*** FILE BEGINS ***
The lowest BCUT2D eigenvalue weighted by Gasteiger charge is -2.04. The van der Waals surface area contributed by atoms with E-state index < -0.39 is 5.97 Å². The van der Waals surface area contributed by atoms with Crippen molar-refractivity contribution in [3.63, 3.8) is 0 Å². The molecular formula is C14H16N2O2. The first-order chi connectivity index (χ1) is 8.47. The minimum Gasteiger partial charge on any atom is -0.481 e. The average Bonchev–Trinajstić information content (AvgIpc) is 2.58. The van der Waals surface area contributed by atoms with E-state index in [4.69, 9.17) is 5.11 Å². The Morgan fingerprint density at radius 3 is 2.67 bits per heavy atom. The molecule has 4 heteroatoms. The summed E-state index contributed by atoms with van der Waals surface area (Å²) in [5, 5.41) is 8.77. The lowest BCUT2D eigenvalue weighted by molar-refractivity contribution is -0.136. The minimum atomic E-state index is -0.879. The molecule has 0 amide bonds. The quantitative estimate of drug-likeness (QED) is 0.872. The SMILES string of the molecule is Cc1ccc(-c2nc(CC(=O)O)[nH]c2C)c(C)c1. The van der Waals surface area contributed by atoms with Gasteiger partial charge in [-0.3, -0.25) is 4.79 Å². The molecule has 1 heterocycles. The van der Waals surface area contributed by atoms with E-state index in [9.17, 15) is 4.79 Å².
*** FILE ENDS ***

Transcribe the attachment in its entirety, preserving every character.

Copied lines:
The lowest BCUT2D eigenvalue weighted by Gasteiger charge is -2.04. The van der Waals surface area contributed by atoms with E-state index < -0.39 is 5.97 Å². The van der Waals surface area contributed by atoms with Crippen molar-refractivity contribution in [3.63, 3.8) is 0 Å². The molecular formula is C14H16N2O2. The first-order chi connectivity index (χ1) is 8.47. The minimum Gasteiger partial charge on any atom is -0.481 e. The average Bonchev–Trinajstić information content (AvgIpc) is 2.58. The van der Waals surface area contributed by atoms with E-state index in [4.69, 9.17) is 5.11 Å². The Morgan fingerprint density at radius 3 is 2.67 bits per heavy atom. The molecule has 4 heteroatoms. The summed E-state index contributed by atoms with van der Waals surface area (Å²) in [5, 5.41) is 8.77. The lowest BCUT2D eigenvalue weighted by molar-refractivity contribution is -0.136. The minimum atomic E-state index is -0.879. The molecule has 0 amide bonds. The quantitative estimate of drug-likeness (QED) is 0.872. The SMILES string of the molecule is Cc1ccc(-c2nc(CC(=O)O)[nH]c2C)c(C)c1. The van der Waals surface area contributed by atoms with Gasteiger partial charge in [-0.3, -0.25) is 4.79 Å². The molecule has 1 heterocycles. The van der Waals surface area contributed by atoms with E-state index in [9.17, 15) is 4.79 Å².